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Genet Med. 2016 Jan;18(1):13-9. doi: 10.1038/gim.2015.27. Epub 2015 Apr 9.

PMS2 monoallelic mutation carriers: the known unknown.

Author information

1
Department of Laboratory Medicine and Pathology, Mayo Clinic, Rochester, Minnesota, USA.
2
Department of Medical Genetics, Mayo Clinic, Jacksonville, Florida, USA.
3
Department of Internal Medicine, Gastroenterology, Baylor Research Institute, Charles Sammons Cancer Center, Baylor University Medical Center, Dallas, Texas, USA.
4
Baylor College of Medicine, Houston, Texas, USA.
5
Genetic Epidemiology Laboratory, Department of Pathology, The University of Melbourne, Parkville, Victoria, Australia.
6
Centre for Epidemiology and Biostatistics, Melbourne School of Population and Global Health, The University of Melbourne, Parkville, Victoria, Australia.
7
Comprehensive Cancer Center, The Ohio State University, Columbus, Ohio, USA.
8
Genetic Epidemiology Research Institute, University of California, Irvine, Irvine, California, USA.
9
Clinical Genetics Service, Department of Medicine, Memorial Sloan-Kettering Cancer Center, New York, New York, USA.
10
The Royal Melbourne Hospital, Victoria, Australia.
11
Department of Preventive Medicine and Public Health, Creighton University, Omaha, Nebraska, USA.
12
Division of Clinical Cancer Genetics, City of Hope, Duarte, California, USA.
13
Division of Gastroenterology, Brigham and Women's Hospital and Population Sciences Division, Dana-Farber Cancer Institute, Boston, Massachusetts, USA.
14
Department of Gastroenterology, Hepatology, and Nutrition, The University of Texas M.D. Anderson Cancer Center, Houston, Texas, USA.
15
New Zealand Familial Gastrointestinal Cancer Registry, Auckland City Hospital, Auckland, New Zealand.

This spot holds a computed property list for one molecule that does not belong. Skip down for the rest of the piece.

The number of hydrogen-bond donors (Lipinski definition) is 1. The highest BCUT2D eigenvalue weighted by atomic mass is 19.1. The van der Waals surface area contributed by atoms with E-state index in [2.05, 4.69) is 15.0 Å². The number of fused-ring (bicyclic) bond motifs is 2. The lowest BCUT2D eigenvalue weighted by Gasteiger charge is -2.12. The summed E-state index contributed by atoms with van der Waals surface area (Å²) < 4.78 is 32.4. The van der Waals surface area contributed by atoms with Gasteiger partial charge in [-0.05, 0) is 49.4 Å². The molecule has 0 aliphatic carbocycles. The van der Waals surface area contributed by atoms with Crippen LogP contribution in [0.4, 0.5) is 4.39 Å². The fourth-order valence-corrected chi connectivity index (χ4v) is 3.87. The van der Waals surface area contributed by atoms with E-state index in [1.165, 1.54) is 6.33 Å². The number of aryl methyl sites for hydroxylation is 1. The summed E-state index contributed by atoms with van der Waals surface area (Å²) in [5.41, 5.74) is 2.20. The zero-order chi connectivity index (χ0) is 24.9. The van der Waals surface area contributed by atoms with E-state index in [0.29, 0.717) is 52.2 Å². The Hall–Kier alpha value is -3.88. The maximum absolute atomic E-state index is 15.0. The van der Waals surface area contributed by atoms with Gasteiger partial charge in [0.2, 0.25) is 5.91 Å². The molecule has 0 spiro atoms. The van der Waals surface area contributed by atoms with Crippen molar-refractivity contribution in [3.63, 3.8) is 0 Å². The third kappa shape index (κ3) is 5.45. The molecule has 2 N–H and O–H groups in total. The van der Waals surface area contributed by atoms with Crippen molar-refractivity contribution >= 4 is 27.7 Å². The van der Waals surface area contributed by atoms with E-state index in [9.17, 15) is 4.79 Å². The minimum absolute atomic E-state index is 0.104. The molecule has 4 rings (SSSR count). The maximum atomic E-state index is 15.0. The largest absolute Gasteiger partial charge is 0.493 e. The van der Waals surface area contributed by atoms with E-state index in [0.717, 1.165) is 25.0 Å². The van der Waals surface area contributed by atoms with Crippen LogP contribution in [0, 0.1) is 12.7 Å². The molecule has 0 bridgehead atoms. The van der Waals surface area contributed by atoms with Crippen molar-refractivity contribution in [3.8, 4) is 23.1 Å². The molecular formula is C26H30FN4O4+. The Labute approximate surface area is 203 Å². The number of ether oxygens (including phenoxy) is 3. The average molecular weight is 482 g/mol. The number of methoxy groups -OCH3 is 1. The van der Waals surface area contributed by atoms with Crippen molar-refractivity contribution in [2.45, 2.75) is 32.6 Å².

16
Zane Cohen Centre for Digestive Diseases, Familial Gastrointestinal Cancer Registry, Mount Sinai Hospital, Toronto, Canada.
17
Cancer Prevention Program, Fred Hutchinson Cancer Research Center, Seattle, Washington, USA.
18
Epidemiology Program, University of Hawaii Cancer Center, Honolulu, Hawaii, USA.
19
Department of Medical Genetics, Mayo Clinic, Rochester, Minnesota, USA.
20
Division of Gastroenterology, University of California, San Francisco, School of Medicine, San Francisco, California, USA.
21
Department of Gynecologic Oncology and Reproductive Medicine, M.D. Anderson Cancer Center, Houston, Texas, USA.
22
Department of Health Sciences Research, Mayo Clinic, Scottsdale, Arizona, USA.

Abstract

Germ-line mutations in MLH1, MSH2, MSH6, and PMS2 have been shown to cause Lynch syndrome. The penetrance of the cancer and tumor spectrum has been repeatedly studied, and multiple professional societies have proposed clinical management guidelines for affected individuals. Several studies have demonstrated a reduced penetrance for monoallelic carriers of PMS2 mutations compared with the other mismatch repair (MMR) genes, but clinical management guidelines have largely proposed the same screening recommendations for all MMR gene carriers. The authors considered whether enough evidence existed to propose new screening guidelines specific to PMS2 mutation carriers with regard to age at onset and frequency of colonic screening. Published reports of PMS2 germ-line mutations were combined with unpublished cases from the authors' research registries and clinical practices, and a discussion of potential modification of cancer screening guidelines was pursued. A total of 234 monoallelic PMS2 mutation carriers from 170 families were included. Approximately 8% of those with colorectal cancer (CRC) were diagnosed before age 30, and each of these tumors presented on the left side of the colon. As it is currently unknown what causes the early onset of CRC in some families with monoallelic PMS2 germline mutations, the authors recommend against reducing cancer surveillance guidelines in families found having monoallelic PMS2 mutations in spite of the reduced penetrance.Genet Med 18 1, 13-19.

PMID:
25856668
PMCID:
PMC4834863
DOI:
10.1038/gim.2015.27
[Indexed for MEDLINE]
Free PMC Article

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